The challenges the students faced and the challenges people in business face do share important characteristics, according to Nahrgang. "In both cases, there are leadership experiences that are ambiguous or hard to process. That's the same whether it involves MBAs or individuals in organizations," she said.

Discovering who benefits the most

The researchers had access to extensive background information on the students: Graduate Management Admission Test scores, employment history, and scores on tests measuring personality traits and history of developmental challenges. The researchers measured the subjects' leadership development by asking trained observers to rate their leadership behaviors over time to see whether or not their leadership behaviors were changing.

The results of the experiment showed that subjects who went through the after-action reviews exhibited more leadership behaviors than those in the control group, who had not participated in the formal reviews. This was an important finding, according to Nahrgang.

"The structured process helps," she said. "Taking some time to think about something after it happens isn't enough. You have to follow a process that involves learning how behaviors connect to performance."

The researchers discovered significant differences in how individuals responded to the after-event reviews.

In the Journal of Applied Psychology article, the authors write that the effects of after-event reviews were "amplified for people who had a rich base of challenging career experiences, as well as those who are conscientious, open to experience, and emotionally stable."

Simply having more work experience did not correlate with greater leadership development.

"The important thing about their previous work was the quality of work experience," Nahrgang said. "If in their previous jobs they really faced a lot of challenges, they benefited more from the structured reviews. It wasn't simply that they had more years of experience."

Certain personality traits also were key factors, she said. "People who pay attention to details and are very deliberate benefited from it. People who are innovative and imaginative and willing to engage in new experiences also tended to benefit from it."

How to use after-event reviews

The study holds lessons for managers, according to Nahrgang. An important one is that after-event reviews do help to develop leadership, she said.

"I think we demonstrated that they are worth setting aside the time to complete," she said. "Managers spend a lot of time putting out fires in their organizations. Taking a deliberate and structured approach to learning through after-event reviews needs to be a focus."

But after-event reviews may not be for everyone, Nahrgang and her co-authors point out in the article. They write that "the deployment of AERs must be done with precision. Organizations need to assess individuals' prior career histories and personality profiles to understand who within the organization is likely to benefit."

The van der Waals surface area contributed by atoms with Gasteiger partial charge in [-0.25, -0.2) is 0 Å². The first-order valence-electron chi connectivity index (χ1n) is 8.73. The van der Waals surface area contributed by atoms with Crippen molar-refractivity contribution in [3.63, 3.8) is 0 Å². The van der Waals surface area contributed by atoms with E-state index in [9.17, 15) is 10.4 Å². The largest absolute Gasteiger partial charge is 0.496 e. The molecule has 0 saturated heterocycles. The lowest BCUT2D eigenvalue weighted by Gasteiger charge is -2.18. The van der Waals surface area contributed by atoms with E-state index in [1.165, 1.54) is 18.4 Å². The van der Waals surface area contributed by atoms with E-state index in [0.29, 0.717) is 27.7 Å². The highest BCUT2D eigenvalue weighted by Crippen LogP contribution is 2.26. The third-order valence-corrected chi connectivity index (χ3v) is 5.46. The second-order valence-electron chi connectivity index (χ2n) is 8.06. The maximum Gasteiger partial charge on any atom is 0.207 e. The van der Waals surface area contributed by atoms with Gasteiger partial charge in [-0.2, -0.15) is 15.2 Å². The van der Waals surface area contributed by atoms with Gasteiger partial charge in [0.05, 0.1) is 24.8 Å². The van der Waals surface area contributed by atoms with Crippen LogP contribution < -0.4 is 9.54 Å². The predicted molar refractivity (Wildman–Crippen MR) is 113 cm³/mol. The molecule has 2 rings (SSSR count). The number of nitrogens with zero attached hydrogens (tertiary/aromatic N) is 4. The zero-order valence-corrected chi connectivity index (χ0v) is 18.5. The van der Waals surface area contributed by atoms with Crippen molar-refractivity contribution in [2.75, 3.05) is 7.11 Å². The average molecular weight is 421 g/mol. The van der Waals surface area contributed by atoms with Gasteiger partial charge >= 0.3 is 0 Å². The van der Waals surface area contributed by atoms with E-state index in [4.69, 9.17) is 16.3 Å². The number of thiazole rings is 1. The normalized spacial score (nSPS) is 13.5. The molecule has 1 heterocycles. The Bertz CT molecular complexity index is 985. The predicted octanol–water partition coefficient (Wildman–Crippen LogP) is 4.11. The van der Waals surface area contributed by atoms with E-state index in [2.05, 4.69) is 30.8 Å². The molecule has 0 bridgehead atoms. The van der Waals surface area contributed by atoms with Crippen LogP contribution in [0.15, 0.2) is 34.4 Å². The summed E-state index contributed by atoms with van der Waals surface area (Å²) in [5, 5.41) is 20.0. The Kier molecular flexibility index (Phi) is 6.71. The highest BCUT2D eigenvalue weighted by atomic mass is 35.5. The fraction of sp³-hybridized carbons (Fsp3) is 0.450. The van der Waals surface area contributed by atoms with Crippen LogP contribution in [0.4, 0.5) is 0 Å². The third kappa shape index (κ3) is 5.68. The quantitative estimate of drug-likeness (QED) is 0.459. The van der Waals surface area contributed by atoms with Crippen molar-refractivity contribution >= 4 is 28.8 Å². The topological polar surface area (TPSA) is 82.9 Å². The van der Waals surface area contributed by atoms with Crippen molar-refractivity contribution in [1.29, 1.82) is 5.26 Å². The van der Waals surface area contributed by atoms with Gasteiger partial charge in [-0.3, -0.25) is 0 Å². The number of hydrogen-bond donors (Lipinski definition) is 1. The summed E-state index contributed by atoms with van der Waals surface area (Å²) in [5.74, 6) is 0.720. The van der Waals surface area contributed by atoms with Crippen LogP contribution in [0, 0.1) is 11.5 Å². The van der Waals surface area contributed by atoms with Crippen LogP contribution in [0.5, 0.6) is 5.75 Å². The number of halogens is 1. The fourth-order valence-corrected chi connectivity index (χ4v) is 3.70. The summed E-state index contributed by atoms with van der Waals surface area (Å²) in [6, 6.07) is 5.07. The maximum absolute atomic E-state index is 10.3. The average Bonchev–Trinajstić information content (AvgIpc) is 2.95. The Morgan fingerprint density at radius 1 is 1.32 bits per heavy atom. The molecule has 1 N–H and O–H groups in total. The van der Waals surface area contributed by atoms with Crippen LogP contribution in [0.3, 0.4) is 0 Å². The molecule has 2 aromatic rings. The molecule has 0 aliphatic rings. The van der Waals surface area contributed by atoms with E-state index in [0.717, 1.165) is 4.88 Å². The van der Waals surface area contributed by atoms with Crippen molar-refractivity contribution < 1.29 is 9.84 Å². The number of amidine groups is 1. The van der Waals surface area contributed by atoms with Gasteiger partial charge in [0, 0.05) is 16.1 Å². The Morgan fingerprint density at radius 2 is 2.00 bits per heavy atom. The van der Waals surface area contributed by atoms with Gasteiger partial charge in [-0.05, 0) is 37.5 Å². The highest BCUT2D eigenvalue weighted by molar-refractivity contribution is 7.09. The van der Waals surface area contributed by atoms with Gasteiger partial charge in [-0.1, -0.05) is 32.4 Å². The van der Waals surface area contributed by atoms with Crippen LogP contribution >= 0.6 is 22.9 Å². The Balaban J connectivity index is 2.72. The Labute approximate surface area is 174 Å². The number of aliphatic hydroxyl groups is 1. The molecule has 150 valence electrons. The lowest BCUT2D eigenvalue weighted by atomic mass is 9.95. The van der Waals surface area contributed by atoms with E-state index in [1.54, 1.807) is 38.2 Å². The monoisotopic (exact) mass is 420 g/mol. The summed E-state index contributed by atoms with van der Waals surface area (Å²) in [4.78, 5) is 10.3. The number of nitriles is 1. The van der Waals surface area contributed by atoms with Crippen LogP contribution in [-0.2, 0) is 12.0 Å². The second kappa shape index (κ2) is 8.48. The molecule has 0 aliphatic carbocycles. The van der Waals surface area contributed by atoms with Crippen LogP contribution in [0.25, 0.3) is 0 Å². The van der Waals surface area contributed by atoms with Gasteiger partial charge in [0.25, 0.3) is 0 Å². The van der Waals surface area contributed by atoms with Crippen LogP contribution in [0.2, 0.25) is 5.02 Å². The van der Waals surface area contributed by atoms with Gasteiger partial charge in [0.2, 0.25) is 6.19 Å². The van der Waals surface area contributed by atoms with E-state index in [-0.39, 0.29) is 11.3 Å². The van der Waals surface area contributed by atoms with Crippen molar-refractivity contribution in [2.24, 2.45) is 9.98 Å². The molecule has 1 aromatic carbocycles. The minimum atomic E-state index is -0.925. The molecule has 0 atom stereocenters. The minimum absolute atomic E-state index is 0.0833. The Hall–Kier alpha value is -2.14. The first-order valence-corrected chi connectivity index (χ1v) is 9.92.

Nahrgang said that organizations also could try to change the work environment to make it more likely that individuals will benefit from after-event reviews.

"I think you can create an open environment, where people feel comfortable going through an after-event review. You can give people challenging work experiences to learn from. You have to think through what it is the person needs."

Bottom line

• After-event reviews are an important tool organizations can use to promote leadership skills. The after-event review is a structured analysis of an action by participants in the action after it concludes.

• To determine the effectiveness of after-event reviews and who is most likely to benefit from them, researchers studied two groups of first-year MBA students. Both groups went through a series of challenging experiences, including finding summer internships and participating in a school-wide case competition. After the experiences, one group participated in after-event reviews, while the other group had unstructured discussions.

• The researchers compiled data from the participants' work histories and test scores. The researchers also administered personality and leadership tests. Participants in the after-event reviews exhibited stronger leadership behaviors than students who had participated in unstructured discussions.

• Individuals respond differently to after-event reviews depending on their personalities and prior work experiences, the researchers found. People who are conscientious, open to new experiences, and able to control their emotions tend to benefit from the reviews. Individuals who have faced challenges in prior work experiences also were found to benefit from after-event reviews.